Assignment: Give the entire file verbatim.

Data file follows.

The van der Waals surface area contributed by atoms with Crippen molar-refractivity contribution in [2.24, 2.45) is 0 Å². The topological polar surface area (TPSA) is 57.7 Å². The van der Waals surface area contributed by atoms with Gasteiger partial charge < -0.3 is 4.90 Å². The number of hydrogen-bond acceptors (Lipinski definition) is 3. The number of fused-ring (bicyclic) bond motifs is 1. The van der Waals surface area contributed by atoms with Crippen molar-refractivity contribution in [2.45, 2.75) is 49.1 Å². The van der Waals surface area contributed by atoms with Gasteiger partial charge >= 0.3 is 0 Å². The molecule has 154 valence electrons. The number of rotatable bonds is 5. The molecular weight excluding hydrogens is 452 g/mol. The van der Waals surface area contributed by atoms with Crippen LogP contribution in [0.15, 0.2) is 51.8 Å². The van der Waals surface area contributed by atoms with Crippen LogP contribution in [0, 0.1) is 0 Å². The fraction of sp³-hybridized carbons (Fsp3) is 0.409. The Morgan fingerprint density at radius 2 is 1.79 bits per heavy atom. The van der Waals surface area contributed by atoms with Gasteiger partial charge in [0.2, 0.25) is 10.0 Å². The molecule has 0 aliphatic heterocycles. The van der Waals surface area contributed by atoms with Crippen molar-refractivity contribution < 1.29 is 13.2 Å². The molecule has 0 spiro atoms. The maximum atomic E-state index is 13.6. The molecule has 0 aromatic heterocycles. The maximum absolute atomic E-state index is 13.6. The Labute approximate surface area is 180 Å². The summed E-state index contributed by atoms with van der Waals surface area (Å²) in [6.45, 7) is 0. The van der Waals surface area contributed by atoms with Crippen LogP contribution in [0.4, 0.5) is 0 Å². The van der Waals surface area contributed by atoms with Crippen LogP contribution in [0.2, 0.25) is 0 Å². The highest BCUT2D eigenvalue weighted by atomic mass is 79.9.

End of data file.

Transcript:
The van der Waals surface area contributed by atoms with Crippen molar-refractivity contribution in [2.24, 2.45) is 0 Å². The topological polar surface area (TPSA) is 57.7 Å². The van der Waals surface area contributed by atoms with Gasteiger partial charge < -0.3 is 4.90 Å². The number of hydrogen-bond acceptors (Lipinski definition) is 3. The number of fused-ring (bicyclic) bond motifs is 1. The van der Waals surface area contributed by atoms with Crippen molar-refractivity contribution in [2.45, 2.75) is 49.1 Å². The van der Waals surface area contributed by atoms with Gasteiger partial charge >= 0.3 is 0 Å². The molecule has 154 valence electrons. The number of rotatable bonds is 5. The molecular weight excluding hydrogens is 452 g/mol. The van der Waals surface area contributed by atoms with Crippen LogP contribution in [0.15, 0.2) is 51.8 Å². The van der Waals surface area contributed by atoms with Crippen LogP contribution in [0, 0.1) is 0 Å². The fraction of sp³-hybridized carbons (Fsp3) is 0.409. The Morgan fingerprint density at radius 2 is 1.79 bits per heavy atom. The van der Waals surface area contributed by atoms with Gasteiger partial charge in [0.2, 0.25) is 10.0 Å². The molecule has 0 aliphatic heterocycles. The van der Waals surface area contributed by atoms with Crippen molar-refractivity contribution < 1.29 is 13.2 Å². The molecule has 0 spiro atoms. The maximum atomic E-state index is 13.6. The molecule has 0 aromatic heterocycles. The maximum absolute atomic E-state index is 13.6. The Labute approximate surface area is 180 Å². The summed E-state index contributed by atoms with van der Waals surface area (Å²) in [6.45, 7) is 0. The van der Waals surface area contributed by atoms with Crippen LogP contribution in [0.4, 0.5) is 0 Å². The van der Waals surface area contributed by atoms with Crippen LogP contribution in [0.2, 0.25) is 0 Å². The highest BCUT2D eigenvalue weighted by atomic mass is 79.9.